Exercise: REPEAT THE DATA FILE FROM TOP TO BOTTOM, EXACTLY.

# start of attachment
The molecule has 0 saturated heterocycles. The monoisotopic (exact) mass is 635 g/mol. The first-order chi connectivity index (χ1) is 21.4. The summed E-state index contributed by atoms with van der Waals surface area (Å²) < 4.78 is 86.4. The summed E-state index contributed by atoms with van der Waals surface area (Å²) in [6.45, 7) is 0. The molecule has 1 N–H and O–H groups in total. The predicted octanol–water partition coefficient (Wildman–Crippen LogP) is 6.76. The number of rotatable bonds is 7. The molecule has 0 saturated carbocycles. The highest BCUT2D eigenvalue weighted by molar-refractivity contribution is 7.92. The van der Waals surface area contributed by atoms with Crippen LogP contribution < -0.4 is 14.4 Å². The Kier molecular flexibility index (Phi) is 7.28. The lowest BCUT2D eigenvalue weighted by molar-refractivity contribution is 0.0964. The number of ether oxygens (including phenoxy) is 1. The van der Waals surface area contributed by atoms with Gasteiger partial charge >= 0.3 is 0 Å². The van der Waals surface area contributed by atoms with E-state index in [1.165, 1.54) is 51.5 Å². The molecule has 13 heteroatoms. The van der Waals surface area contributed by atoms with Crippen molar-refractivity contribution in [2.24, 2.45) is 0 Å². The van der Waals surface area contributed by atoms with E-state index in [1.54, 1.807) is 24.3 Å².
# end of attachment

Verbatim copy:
The molecule has 0 saturated heterocycles. The monoisotopic (exact) mass is 635 g/mol. The first-order chi connectivity index (χ1) is 21.4. The summed E-state index contributed by atoms with van der Waals surface area (Å²) < 4.78 is 86.4. The summed E-state index contributed by atoms with van der Waals surface area (Å²) in [6.45, 7) is 0. The molecule has 1 N–H and O–H groups in total. The predicted octanol–water partition coefficient (Wildman–Crippen LogP) is 6.76. The number of rotatable bonds is 7. The molecule has 0 saturated carbocycles. The highest BCUT2D eigenvalue weighted by molar-refractivity contribution is 7.92. The van der Waals surface area contributed by atoms with Crippen LogP contribution < -0.4 is 14.4 Å². The Kier molecular flexibility index (Phi) is 7.28. The lowest BCUT2D eigenvalue weighted by molar-refractivity contribution is 0.0964. The number of ether oxygens (including phenoxy) is 1. The van der Waals surface area contributed by atoms with Gasteiger partial charge >= 0.3 is 0 Å². The van der Waals surface area contributed by atoms with E-state index in [1.165, 1.54) is 51.5 Å². The molecule has 13 heteroatoms. The van der Waals surface area contributed by atoms with Crippen molar-refractivity contribution in [2.24, 2.45) is 0 Å². The van der Waals surface area contributed by atoms with E-state index in [1.54, 1.807) is 24.3 Å².